Corispermum spp.
Family: Amaranthaceae
Corispermum image
Max Licher  
Herbs, annual, with dendroid (branched), sometimes almost stellate hairs, occasionally glabrous, or becoming glabrous at maturity. Stems erect or ascending, rarely prostrate, branched (rarely simple), not jointed, not armed, not fleshy. Leaves alternate, sessile; blade [obovate-elliptic, elliptic], lanceolate, linear-lanceolate, linear, or filiform, flat or convolute at maturity, base truncate, margins entire [indistinctly undulate], apex acute. Inflorescences terminal spikes; flowers solitary in axils of ovate, lanceolate, or linear leaflike bracts (also in axils of middle and lower leaves and branches in C. ochotense and occasionally in some other species). Flowers bisexual; perianth segments absent or 1(-3), scalelike; stamens 1-3(-5); ovary superior; stigmas and styles 2. Fruiting structures: style bases at maturity forming characteristic bifid rostrum ('beak') at apex of achenes [concealed by wing in some species], achenes largely exposed, vertical, sessile, convex to almost plane abaxially, plane, ± concave adaxially, lenticular, ovate, obovate, elliptic, or orbiculate [elongate], margins winged or wingless, apex acute, glabrous and shiny, or maculate and/or slightly verrucose; wing (if present) with entire, undulate, or minutely erose-denticulate margins (in some species emarginate at apex, or long-adnate to style bases); pericarp strongly accrescent to seed or small portions not accrescent, forming small whitish bladders ('warts'). Seeds vertical; embryo horseshoe-shaped or almost circular; perisperm abundant. x = 9. Mature fruits are important and usually necessary for reliable identification of Corispermum. Serial herbarium material showing variability is also desirable. The wing of a fruit should be observed and measured from the abaxial (dorsal) face of a fruit. When observed from the adaxial face, the pale margin marking the position of the hippocrepiform peripheral embryo could be confused for the true wing. For a long time representatives of this genus were believed to be recently introduced to North America from Europe. In the treatment by N. J. Maihle and W. H. Blackwell (1978) only three species were reported for North America: Corispermum hyssopifolium Linnaeus, C. nitidum Kitaibel ex Schultes, and C. orientale Lamarck (all Eurasian). However, it is now clear from both recent taxonomic studies and fossil evidence that Corispermum was present in North America at least 38,000 years b.p. in Alaska and the Yukon, 11,000-14,000 years b.p. in Arizona and Utah, and ca. 4000 years b.p. in New Mexico (for details see C. O. Rosendahl 1948; J. L. Betancourt et al. 1984; J. V. Matthews Jr. 1982; S. B. Young 1982; S. L. Mosyakin 1995, 1997). Native American species of Corispermum are evidently closely related to eastern Asian (especially Siberian) ones, but not to native European taxa.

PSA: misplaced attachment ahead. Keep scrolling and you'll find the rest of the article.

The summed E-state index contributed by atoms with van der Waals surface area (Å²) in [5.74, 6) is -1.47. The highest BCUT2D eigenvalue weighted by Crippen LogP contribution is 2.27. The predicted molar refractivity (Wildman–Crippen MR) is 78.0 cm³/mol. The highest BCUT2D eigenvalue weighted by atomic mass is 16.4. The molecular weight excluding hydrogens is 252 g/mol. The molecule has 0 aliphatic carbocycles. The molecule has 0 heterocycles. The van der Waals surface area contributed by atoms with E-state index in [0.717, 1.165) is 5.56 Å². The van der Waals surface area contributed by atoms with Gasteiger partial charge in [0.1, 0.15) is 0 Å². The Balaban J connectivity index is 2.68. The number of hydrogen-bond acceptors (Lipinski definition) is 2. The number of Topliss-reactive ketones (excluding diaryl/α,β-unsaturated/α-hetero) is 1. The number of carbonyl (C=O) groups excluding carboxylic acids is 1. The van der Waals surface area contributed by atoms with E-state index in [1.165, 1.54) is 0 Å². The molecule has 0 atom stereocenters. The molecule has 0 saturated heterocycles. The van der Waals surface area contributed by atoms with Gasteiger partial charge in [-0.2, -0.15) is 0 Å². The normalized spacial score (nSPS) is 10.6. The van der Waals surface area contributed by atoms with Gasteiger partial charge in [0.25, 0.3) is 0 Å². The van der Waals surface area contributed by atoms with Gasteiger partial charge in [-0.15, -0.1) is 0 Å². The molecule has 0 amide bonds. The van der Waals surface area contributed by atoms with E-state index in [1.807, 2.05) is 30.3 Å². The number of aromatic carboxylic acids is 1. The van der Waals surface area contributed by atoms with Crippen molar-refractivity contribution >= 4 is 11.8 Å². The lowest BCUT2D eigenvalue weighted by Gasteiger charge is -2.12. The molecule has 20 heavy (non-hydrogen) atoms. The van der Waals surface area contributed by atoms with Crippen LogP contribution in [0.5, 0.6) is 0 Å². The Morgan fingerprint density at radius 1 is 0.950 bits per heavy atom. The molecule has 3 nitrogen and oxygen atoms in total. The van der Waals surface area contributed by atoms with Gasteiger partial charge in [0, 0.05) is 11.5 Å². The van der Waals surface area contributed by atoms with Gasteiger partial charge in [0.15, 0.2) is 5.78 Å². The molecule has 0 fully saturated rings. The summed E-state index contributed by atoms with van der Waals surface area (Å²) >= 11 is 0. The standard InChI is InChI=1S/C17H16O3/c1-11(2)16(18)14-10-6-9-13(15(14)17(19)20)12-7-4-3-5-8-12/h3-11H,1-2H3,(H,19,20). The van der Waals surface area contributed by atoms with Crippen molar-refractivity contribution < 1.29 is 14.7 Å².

Although specific limits between related taxa in Corispermum are uncertain, a rather narrow species concept is accepted in the present treatment. The author is well aware of possible shortcomings and inconveniences of that approach and agrees with the opinion expressed by W. S. Judd and I. K. Ferguson (1999, p. 406): 'It seems clear both that an extremely broad treatment of C. hyssopifolium is not justified, especially since the genus is indigenous in North America, and that a typological approach leading to the recognition of numerous arbitrarily separated microspecies is not useful.' My first intention was to make the treatment consistent with the prevailing Eurasian narrow species concept for the genus applied by M. M. Iljin (1929, 1936), P. Aellen (1961, 1964), M. V. Klokov (1960), M. Kitagawa (1935), Tsien C. P. and Ma C. G. (1979), and others. I also wanted to emphasize the unusual diversity of the native Corispermum taxa in North America. Unfortunately, virtually no experimental taxonomic or field ecological research has been done on taxa of the genus in Asia and North America, and I had no other choice but to rely almost exclusively on herbarium taxonomy and experience with Eurasian taxa. It remains the task of further studies to reveal the precise natural boundaries between North American species of Corispermum and their phylogenetic links to Eurasian taxa.

Because of common misidentifications in the past and the limited scope of the current treatment, which was based almost exclusively on herbarium specim

Fls perfect; cal minute, scarious, of a single adaxial sep, or sometimes also with 2 smaller abaxial sep; stamens 1-3, exsert; ovary compressed, erect, exceeding the cal; styles 2, short; fr indurate, indehiscent, plano-convex, erect, angled or narrowly margined or winged; pericarp closely adherent to the erect seed; embryo annular; much-branched herbs with linear or subulate lvs, the fls solitary in the axils of the bracts, forming a continuous or interrupted terminal spike. Late summer, fall. 50, Eurasia.

Gleason, Henry A. & Cronquist, Arthur J. 1991. Manual of vascular plants of northeastern United States and adjacent Canada. lxxv + 910 pp.

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